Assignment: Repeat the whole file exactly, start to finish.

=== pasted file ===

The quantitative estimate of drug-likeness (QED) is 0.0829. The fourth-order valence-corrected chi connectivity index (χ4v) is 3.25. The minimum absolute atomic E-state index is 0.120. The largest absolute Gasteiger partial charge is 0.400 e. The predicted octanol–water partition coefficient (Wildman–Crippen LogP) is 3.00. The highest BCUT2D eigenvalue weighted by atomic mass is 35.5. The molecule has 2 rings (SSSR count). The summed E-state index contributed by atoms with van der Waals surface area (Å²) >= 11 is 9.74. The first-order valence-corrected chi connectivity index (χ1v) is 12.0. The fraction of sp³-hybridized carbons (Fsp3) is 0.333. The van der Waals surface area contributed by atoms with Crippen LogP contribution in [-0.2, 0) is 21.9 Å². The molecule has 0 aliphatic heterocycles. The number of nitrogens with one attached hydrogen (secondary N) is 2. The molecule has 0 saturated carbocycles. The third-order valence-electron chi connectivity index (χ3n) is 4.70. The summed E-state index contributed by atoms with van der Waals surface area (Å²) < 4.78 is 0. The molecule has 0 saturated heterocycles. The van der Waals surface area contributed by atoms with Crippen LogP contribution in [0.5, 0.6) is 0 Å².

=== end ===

The quantitative estimate of drug-likeness (QED) is 0.0829. The fourth-order valence-corrected chi connectivity index (χ4v) is 3.25. The minimum absolute atomic E-state index is 0.120. The largest absolute Gasteiger partial charge is 0.400 e. The predicted octanol–water partition coefficient (Wildman–Crippen LogP) is 3.00. The highest BCUT2D eigenvalue weighted by atomic mass is 35.5. The molecule has 2 rings (SSSR count). The summed E-state index contributed by atoms with van der Waals surface area (Å²) >= 11 is 9.74. The first-order valence-corrected chi connectivity index (χ1v) is 12.0. The fraction of sp³-hybridized carbons (Fsp3) is 0.333. The van der Waals surface area contributed by atoms with Crippen LogP contribution in [-0.2, 0) is 21.9 Å². The molecule has 0 aliphatic heterocycles. The number of nitrogens with one attached hydrogen (secondary N) is 2. The molecule has 0 saturated carbocycles. The third-order valence-electron chi connectivity index (χ3n) is 4.70. The summed E-state index contributed by atoms with van der Waals surface area (Å²) < 4.78 is 0. The molecule has 0 saturated heterocycles. The van der Waals surface area contributed by atoms with Crippen LogP contribution in [0.5, 0.6) is 0 Å².